TO the Editor
RE Editor’s Note, RCR, Fall 2008

Unlike yourself, I thoroughly enjoyed VICKY CHRISTINA BARCELONA [VCB] and ELEGY for what they are worth—lots. Your opinions, expressed within the framework of some standard critical method of comparison and contrast, seem triggered by yet not generative of a fair appreciation of two different films with different intentions; VCB is especially victimized by your attack.

VCB is meta-satire: no less than Woody Allen’s large-scale send-up of the entire phenomenon of his own long-standing auteur-audience cinematic affair. If VCB is just a fantasy crowd-pleaser pandering to an “… audience … lap[ping] it up with belief-suspended pleasure ….”; if Allen is not making fun of our infatuation with Latin lovers, with flaky American girls and flimsy Ameri­can expatriates; if costumes and settings and cameras are not angled in just such a way as to mimic the seductive yet transparent deceptions of advertising—then I’m in deep trouble because it all seems comedic self-parody to me!

While you seem to have missed this about VCB’s big picture, you do intimate its essentially parodic premise, identifying the indulgence of the “auteur’s fantasies”, the “pantomimes of seduction” and the squeezing of “cliché”, even pointing out how Allen “toys with … creations as two-dimensional embodiments of stock ideas…” Indeed he does and the voice-over narration, which you tag as a writing problem, is instead a clever narrative device designed to tip the viewer off about just how seriously to size up this serio-comic melodrama, i.e. not very.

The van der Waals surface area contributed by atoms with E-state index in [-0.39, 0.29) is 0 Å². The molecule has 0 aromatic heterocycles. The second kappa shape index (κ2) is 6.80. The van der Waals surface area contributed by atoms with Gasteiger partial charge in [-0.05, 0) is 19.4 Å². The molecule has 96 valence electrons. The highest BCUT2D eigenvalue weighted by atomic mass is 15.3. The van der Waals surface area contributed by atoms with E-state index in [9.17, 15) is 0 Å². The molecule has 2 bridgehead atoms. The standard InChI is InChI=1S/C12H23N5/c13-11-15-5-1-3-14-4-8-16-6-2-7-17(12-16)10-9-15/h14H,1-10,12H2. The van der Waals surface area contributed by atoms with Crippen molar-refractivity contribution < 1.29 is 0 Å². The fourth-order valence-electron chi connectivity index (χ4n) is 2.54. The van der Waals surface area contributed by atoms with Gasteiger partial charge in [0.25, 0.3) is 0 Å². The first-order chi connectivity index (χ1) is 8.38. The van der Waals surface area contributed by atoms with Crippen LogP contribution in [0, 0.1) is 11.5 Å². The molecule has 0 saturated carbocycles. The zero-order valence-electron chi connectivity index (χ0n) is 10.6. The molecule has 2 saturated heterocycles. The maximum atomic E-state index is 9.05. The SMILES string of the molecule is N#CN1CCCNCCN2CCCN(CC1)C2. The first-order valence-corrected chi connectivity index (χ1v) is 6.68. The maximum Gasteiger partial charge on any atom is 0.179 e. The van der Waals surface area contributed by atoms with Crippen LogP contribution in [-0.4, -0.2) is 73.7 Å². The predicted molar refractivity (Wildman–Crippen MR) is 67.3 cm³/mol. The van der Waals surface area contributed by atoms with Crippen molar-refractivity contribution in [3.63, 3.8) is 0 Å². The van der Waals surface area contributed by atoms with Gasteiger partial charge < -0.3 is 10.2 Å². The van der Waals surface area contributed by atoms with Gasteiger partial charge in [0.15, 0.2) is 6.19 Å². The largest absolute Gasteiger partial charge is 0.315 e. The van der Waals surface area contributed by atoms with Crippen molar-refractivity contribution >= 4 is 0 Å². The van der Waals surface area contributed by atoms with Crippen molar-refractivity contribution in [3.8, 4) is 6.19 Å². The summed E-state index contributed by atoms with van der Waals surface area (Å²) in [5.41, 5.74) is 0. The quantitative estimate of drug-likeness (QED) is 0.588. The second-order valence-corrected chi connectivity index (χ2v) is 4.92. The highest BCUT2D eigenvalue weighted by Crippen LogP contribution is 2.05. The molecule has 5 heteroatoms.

With broad strokes and a fine air brush, painting a series of tableaus in a dystopian fic­tion, Allen illustrates the human capacity to fool oneself. The compulsivities controlling these characters’ lives vitiate their boldest efforts to act on their avowed and unavowed dreams; they do act out their fantasies—as somewhat embarrassing and humiliating failures. Despite the effervescent surfaces of this movie’s mise-en scène, we are being exposed to the sophisticated and integrated vision of a kindly cynic. Allen shows people who don’t change the way they think they can or will or should; they only stand more revealed. The end of one Spanish summer’s fugue brings Vicky, Christina, Juan, Consuela—and presumably all the super-smart folks back at the eternal cocktail party—to their starting places.

VCB may have enjoyed such popular and critical success just because it does so successfully sati­rize us in our time, coupling—in a thoroughly contemporary fashion—one auteur’s adroit exhibitionism with many an audience’s well-ingrained if only more or less unconscious penchant for voyeurism.

Respectfully yours,

Peter B.